The WHO guidance emphasises the crucial role of governments in setting standards for developing and deploying LMMs. Key recommendations include:

1. Investment in Public Infrastructure: Governments should invest in or provide not-for-profit or public infrastructure, including computing power and public datasets, accessible to developers in various sectors. This infrastructure should adhere to ethical principles and values.

2. Legal Frameworks: Laws, policies, and regulations should ensure that LMMs used in healthcare meet ethical obligations and human rights standards, addressing aspects such as dignity, autonomy, and privacy.

3. Regulatory Oversight: Governments should assign regulatory agencies to assess and approve LMMs intended for use in healthcare. The regulatory process should include mandatory post-release auditing and impact assessments by independent third parties.

Key Recommendations for LMM Developers

Developers play a crucial role in ensuring the responsible design and deployment of LMMs. Key recommendations for developers include:

1. Inclusive Design: LMMs should be designed in collaboration with potential users, stakeholders, medical providers, researchers, healthcare professionals, and patients. Inclusive, transparent design processes should encourage ethical discussions and input.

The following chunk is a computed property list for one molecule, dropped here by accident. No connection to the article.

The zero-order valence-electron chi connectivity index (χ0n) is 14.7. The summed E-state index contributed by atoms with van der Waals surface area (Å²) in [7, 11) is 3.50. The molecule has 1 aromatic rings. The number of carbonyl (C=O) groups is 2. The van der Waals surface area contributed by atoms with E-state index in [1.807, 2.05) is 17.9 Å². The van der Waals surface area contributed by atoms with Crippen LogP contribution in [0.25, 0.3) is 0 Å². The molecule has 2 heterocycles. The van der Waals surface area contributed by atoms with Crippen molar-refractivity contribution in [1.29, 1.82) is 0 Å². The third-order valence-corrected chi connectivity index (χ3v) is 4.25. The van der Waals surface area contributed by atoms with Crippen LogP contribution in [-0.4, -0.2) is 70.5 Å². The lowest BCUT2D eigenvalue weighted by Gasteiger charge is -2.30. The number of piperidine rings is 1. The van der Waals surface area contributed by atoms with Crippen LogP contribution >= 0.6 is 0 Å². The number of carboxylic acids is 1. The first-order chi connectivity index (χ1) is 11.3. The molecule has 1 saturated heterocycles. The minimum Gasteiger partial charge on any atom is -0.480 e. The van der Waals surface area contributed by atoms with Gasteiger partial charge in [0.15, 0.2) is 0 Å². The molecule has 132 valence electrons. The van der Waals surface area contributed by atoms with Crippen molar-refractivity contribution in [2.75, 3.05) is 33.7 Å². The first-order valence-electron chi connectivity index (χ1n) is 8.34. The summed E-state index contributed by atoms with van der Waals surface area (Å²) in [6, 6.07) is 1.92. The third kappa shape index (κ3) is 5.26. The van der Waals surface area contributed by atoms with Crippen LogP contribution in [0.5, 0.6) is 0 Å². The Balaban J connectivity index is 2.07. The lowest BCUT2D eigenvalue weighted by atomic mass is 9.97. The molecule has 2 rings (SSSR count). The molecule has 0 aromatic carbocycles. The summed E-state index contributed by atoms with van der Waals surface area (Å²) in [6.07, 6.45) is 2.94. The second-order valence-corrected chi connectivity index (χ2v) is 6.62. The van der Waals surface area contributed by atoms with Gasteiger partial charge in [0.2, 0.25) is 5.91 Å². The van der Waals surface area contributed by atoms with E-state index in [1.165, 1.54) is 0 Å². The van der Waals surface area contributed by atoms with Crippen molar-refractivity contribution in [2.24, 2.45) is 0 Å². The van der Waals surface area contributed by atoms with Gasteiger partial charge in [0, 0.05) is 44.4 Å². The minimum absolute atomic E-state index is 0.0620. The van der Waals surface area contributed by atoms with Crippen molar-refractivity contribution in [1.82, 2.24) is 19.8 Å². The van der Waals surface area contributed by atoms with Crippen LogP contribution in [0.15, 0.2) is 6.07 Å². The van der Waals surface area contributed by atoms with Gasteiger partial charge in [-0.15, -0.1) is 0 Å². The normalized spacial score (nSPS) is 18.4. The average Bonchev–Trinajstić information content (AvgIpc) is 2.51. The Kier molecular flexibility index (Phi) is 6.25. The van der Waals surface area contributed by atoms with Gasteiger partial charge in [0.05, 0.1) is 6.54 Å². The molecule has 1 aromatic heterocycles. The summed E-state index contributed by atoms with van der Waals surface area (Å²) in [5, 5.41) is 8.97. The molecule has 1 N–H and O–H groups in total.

2. Task Accuracy and Reliability: LMMs should be designed to perform well-defined tasks with the necessary accuracy and reliability to improve healthcare capacity and advance patient interests. Developers should be able to predict and understand potential secondary outcomes.

Global Collaboration for Ethical AI Development

WHO's guidance underscores the importance of global collaboration in effectively regulating the development and use of AI technologies, particularly LMMs.

The engagement of various stakeholders, including governments, technology companies, healthcare providers, patients, and civil society, is deemed essential at all development and deployment stages.

As the healthcare landscape continues to evolve with the integration of AI technologies, WHO's comprehensive guidance aims to ensure the ethical use of LMMs, contributing to improved health outcomes and addressing persisting health inequities globally.

The recommendations provided serve as a foundation for developing transparent, accountable, and ethically sound AI applications in healthcare.

About Chime India

The College of Healthcare Information Management Executives (CHIME) is an executive organization dedicated to serving senior digital health leaders. CHIME includes more than 5,000 members in 56 countries and two US territories and partners with over 150 healthcare IT businesses and professional services firms. CHIME enables its members and business partners to collaborate, exchange ideas, develop professionally and advocate the effective use of information management to improve the health and care throughout the communities they serve. CHIME's members are chief information officers (CIOs), chief medical information officers (CMIOs), chief nursing information officers (CNIOs), chief innovation officers (CIOs), chief digital officers (CDOs), and other senior healthcare leaders. The CHIME India Chapter became the first international chapter outside North America in 2016 and is now a community of over 70+ members in India. For more information, please visit